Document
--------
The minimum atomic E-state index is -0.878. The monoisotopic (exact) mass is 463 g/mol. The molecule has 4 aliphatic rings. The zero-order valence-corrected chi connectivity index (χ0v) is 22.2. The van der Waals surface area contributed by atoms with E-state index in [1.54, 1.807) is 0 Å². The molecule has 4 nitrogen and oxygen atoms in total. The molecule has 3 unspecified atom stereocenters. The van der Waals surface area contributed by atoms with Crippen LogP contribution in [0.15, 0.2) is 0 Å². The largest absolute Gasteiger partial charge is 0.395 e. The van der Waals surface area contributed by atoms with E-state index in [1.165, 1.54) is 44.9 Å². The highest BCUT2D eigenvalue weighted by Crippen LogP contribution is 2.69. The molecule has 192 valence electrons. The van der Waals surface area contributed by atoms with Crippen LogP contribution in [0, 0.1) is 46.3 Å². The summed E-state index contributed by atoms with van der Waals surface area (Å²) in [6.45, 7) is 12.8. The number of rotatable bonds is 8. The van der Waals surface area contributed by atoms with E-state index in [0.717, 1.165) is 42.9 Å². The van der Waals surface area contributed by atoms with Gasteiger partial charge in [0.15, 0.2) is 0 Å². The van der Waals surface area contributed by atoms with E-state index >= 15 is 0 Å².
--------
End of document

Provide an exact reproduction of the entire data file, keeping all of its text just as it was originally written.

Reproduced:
The minimum atomic E-state index is -0.878. The monoisotopic (exact) mass is 463 g/mol. The molecule has 4 aliphatic rings. The zero-order valence-corrected chi connectivity index (χ0v) is 22.2. The van der Waals surface area contributed by atoms with E-state index in [1.54, 1.807) is 0 Å². The molecule has 4 nitrogen and oxygen atoms in total. The molecule has 3 unspecified atom stereocenters. The van der Waals surface area contributed by atoms with Crippen LogP contribution in [0.15, 0.2) is 0 Å². The largest absolute Gasteiger partial charge is 0.395 e. The van der Waals surface area contributed by atoms with E-state index in [1.165, 1.54) is 44.9 Å². The highest BCUT2D eigenvalue weighted by Crippen LogP contribution is 2.69. The molecule has 192 valence electrons. The van der Waals surface area contributed by atoms with Crippen LogP contribution in [0, 0.1) is 46.3 Å². The summed E-state index contributed by atoms with van der Waals surface area (Å²) in [6.45, 7) is 12.8. The number of rotatable bonds is 8. The van der Waals surface area contributed by atoms with E-state index in [0.717, 1.165) is 42.9 Å². The van der Waals surface area contributed by atoms with Gasteiger partial charge in [0.15, 0.2) is 0 Å². The van der Waals surface area contributed by atoms with E-state index >= 15 is 0 Å².